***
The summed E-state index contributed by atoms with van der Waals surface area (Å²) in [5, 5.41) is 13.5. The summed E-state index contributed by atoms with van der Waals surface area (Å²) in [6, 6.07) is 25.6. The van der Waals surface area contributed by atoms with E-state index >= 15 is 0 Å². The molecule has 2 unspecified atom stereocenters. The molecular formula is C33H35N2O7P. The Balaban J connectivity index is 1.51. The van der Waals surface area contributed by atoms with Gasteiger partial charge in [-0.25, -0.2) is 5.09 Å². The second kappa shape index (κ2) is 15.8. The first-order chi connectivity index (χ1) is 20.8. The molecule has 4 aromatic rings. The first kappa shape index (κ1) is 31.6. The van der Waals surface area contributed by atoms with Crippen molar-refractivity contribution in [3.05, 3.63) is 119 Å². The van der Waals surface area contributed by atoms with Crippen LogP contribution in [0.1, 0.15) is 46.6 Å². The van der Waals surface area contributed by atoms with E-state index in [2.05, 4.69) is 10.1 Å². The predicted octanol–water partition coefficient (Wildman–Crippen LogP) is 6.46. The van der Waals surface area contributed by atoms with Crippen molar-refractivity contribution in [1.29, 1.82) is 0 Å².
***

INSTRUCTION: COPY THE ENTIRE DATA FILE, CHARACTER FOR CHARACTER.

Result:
The summed E-state index contributed by atoms with van der Waals surface area (Å²) in [5, 5.41) is 13.5. The summed E-state index contributed by atoms with van der Waals surface area (Å²) in [6, 6.07) is 25.6. The van der Waals surface area contributed by atoms with E-state index >= 15 is 0 Å². The molecule has 2 unspecified atom stereocenters. The molecular formula is C33H35N2O7P. The Balaban J connectivity index is 1.51. The van der Waals surface area contributed by atoms with Gasteiger partial charge in [-0.25, -0.2) is 5.09 Å². The second kappa shape index (κ2) is 15.8. The first-order chi connectivity index (χ1) is 20.8. The molecule has 4 aromatic rings. The first kappa shape index (κ1) is 31.6. The van der Waals surface area contributed by atoms with Crippen molar-refractivity contribution in [3.05, 3.63) is 119 Å². The van der Waals surface area contributed by atoms with Crippen LogP contribution in [0.1, 0.15) is 46.6 Å². The van der Waals surface area contributed by atoms with E-state index in [2.05, 4.69) is 10.1 Å². The predicted octanol–water partition coefficient (Wildman–Crippen LogP) is 6.46. The van der Waals surface area contributed by atoms with Crippen molar-refractivity contribution in [1.29, 1.82) is 0 Å².